By Clement du Plessis
THE fallout, following the IAAF regulations with regards to female athletes competing in the 400m, 800m, and 1500m that they should lower their testosterone levels to the prescribed IAAF limit, has been met with vehement opposition at home and abroad.
The only deduction to such a rule is those female athletes, with an elevated testosterone level, have an advantage.
Where does one draw the line on an athlete having an advantage?
Is access to superb facilities, nutrition, physiotherapists, psychologists, gymnasiums, sponsorships, and the latest technology (computers and cameras) not an advantage? Ponder and park this argument.
We are all born with different talents in different social and cultural backgrounds.
Caster Semenya is no different, is she?
The IAAF seems to have attacked her (and others) and her gender (intersexed, or at the very least her sex development).
This is public humiliation and victimisation at its best as meted out by the IAAF.
The outrage, globally, is to be commended and applauded.
Caster from Ga-Masehlong, Polokwane is no one’s sacrificial lamb.
Having said this I have not heard or seen a statement of support from the Commission of Gender Equality and other gender organisations such as Sonke and Women’s Empowerment UNDP.
And I haven’t heard any noises from the predominantly white LGBT organisations.
Caster needs your support, now!
Girls and boys are endowed differently, sexually, at birth and develop differently growing up.
How many times did we not say ‘she is butch’ or ‘he is effeminate’ based on the development, behaviour, and actions of such a person? Even ridiculed.
Caster is being ridiculed by the IAAF.
But let’s come back to an athlete having an advantage. Who are they?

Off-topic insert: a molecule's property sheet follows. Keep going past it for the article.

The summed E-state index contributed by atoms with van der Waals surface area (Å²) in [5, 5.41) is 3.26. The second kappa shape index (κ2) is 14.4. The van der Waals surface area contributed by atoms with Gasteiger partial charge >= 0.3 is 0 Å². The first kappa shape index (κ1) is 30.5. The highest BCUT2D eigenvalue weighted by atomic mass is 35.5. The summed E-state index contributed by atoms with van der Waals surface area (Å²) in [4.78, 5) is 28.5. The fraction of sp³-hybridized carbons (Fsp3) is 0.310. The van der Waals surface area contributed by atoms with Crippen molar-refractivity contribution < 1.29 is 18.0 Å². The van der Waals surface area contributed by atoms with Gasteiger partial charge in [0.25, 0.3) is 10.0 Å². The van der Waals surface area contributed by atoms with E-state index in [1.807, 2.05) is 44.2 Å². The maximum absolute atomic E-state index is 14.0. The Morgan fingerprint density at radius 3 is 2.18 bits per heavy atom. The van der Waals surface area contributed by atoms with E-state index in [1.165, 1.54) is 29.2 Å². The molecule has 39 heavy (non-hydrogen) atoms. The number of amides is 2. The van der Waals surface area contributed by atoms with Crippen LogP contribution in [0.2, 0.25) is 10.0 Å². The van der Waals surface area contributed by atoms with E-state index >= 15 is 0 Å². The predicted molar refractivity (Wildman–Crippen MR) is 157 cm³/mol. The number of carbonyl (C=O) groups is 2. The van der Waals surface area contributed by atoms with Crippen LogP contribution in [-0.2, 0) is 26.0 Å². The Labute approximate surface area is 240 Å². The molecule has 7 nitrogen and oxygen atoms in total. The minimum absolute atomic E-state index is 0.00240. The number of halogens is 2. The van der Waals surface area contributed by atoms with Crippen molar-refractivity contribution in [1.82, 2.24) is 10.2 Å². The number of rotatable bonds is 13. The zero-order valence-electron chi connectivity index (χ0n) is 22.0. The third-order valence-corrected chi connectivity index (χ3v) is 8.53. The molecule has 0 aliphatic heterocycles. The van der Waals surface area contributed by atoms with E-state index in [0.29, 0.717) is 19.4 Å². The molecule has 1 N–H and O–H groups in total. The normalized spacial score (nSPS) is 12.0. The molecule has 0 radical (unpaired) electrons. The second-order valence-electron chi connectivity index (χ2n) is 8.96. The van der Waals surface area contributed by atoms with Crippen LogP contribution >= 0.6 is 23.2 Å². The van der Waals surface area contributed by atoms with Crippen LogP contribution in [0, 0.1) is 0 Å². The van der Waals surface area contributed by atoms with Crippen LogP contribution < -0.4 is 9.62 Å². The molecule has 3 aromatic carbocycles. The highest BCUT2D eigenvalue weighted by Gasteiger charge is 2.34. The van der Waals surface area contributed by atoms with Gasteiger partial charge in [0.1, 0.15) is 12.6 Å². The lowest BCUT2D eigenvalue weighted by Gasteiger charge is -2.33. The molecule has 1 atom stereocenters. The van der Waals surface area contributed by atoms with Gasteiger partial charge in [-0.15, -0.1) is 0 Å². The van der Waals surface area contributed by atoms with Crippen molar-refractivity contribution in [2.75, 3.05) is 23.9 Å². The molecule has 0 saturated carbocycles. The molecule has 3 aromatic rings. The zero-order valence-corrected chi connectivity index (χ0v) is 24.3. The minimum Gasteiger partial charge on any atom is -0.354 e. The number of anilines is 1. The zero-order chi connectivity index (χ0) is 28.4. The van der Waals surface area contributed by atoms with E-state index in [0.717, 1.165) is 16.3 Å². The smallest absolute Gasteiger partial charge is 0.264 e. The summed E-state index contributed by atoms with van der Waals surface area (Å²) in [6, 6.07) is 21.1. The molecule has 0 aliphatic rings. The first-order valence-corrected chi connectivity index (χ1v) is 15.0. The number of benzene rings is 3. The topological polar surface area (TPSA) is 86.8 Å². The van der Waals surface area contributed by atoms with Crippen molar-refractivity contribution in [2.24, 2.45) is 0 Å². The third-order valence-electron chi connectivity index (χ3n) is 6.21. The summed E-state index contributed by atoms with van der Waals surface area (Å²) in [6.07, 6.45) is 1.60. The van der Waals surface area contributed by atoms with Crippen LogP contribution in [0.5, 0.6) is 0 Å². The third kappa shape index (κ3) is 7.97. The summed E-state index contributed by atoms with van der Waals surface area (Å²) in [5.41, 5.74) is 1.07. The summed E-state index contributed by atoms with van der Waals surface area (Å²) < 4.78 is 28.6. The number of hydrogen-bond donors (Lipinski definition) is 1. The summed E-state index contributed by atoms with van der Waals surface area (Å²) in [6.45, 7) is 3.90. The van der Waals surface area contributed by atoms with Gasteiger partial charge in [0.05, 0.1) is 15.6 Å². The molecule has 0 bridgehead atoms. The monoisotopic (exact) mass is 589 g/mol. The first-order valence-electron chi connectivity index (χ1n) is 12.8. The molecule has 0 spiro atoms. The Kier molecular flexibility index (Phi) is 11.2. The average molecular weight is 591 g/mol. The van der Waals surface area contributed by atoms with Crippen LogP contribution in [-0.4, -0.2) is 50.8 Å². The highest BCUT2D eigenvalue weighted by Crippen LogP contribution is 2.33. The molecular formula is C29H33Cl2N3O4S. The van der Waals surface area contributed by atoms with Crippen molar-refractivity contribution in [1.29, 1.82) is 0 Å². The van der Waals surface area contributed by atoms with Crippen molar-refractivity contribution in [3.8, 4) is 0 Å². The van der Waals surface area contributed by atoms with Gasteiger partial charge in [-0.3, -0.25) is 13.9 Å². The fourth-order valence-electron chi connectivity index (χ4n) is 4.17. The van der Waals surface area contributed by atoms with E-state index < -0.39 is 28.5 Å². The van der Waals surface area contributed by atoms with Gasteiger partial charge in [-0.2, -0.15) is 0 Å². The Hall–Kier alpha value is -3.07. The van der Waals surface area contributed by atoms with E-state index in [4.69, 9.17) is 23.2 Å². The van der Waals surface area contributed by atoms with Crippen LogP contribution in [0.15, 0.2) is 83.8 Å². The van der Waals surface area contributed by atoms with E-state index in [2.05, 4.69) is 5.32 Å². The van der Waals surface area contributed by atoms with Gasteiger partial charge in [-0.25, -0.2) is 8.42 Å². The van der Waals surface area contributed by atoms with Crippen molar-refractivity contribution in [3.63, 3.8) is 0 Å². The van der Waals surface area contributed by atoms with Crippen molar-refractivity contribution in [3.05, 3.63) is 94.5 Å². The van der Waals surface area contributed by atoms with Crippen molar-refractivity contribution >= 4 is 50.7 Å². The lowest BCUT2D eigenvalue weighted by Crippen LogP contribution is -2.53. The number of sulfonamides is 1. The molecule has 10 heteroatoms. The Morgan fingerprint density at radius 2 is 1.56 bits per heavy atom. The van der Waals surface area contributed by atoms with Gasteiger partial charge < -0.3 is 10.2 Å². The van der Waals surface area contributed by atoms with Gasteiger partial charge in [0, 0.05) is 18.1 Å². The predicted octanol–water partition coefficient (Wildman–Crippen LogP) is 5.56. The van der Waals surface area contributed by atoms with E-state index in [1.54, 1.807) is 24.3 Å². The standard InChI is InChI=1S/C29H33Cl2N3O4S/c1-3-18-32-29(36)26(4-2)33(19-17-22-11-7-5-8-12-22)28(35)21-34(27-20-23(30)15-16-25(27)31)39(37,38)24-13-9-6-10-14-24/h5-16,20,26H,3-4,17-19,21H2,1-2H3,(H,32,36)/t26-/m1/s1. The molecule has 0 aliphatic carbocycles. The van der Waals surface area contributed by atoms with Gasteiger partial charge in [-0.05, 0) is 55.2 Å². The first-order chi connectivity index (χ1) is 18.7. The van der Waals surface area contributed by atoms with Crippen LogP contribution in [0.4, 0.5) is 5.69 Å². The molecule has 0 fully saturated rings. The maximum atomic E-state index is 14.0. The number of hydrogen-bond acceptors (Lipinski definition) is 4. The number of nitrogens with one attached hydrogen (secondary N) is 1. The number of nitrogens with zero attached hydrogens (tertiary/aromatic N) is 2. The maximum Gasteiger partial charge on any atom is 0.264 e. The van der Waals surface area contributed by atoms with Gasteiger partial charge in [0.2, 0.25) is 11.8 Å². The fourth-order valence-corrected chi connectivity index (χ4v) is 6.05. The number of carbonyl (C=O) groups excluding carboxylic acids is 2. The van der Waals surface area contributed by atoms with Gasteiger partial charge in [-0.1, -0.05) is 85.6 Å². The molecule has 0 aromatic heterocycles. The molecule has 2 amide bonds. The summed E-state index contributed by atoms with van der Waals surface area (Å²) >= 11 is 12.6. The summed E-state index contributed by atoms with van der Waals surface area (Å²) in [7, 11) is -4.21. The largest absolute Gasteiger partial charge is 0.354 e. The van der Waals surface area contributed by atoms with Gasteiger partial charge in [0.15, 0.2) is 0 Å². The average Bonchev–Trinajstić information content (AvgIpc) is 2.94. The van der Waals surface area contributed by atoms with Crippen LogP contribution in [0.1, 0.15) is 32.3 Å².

The Americans have access to the most sophisticated laboratories which have assisted their athletes since 1988 following the ‘success’ of the east bloc countries on the athletics track in 1985 and earlier. The Americans have gone to great lengths to match the east bloc countries on the track and even in gymnastics, using similar methods of ‘success’. Several documentaries have been made recording these practices and consequences. In the case of FloJo, death. Her world records stand (100m in 10,49 seconds and the 200m in 21,34 seconds).
Ben Johnson was not alone.
Marita Koch (400m) and Jarmila Kratochvílová’s (800m) performances on the track in the mid-1980s stood out like a sore thumb on the world stage.
Their physical appearance ‘butch’ if you like.
In spite of the objections raised by the IAAF under its president Primo Nebiolo in 1985, the sport’s governing body did little to address female athletes with raised testosterone levels.
The IAAF’s position on the raised testosterone levels then and now smacks of double standards. Why allow the records of Koch, Griffiths, and Kratochvílová to stand and penalise the likes of Caster who is winning her races because of a strict training programme under Jean Vester?
South Africans know how to train athletes for the world stage.
Ask Tannie Ans, too.
And Allan Parrott and Anwar Mentoor who have taken their spouses to great heights in the international ultra-distance races.
And Donovan Wright who won gold in the Comrades on the back of his own training programme.
The only advantage Caster has is her natural talent; a quality possessed by the top athletes around the world.
To curtail her talent with a pill is to denigrate her and others, and mars the sport to no end which in the first place should not have been addressed.
The international sports commentators, too, on the Diamond League, World Championships, and the Olympics, would do well to steer clear of tainting her victories with a contemptuous tone.
(CREDIT: Feature photo by Getty Images)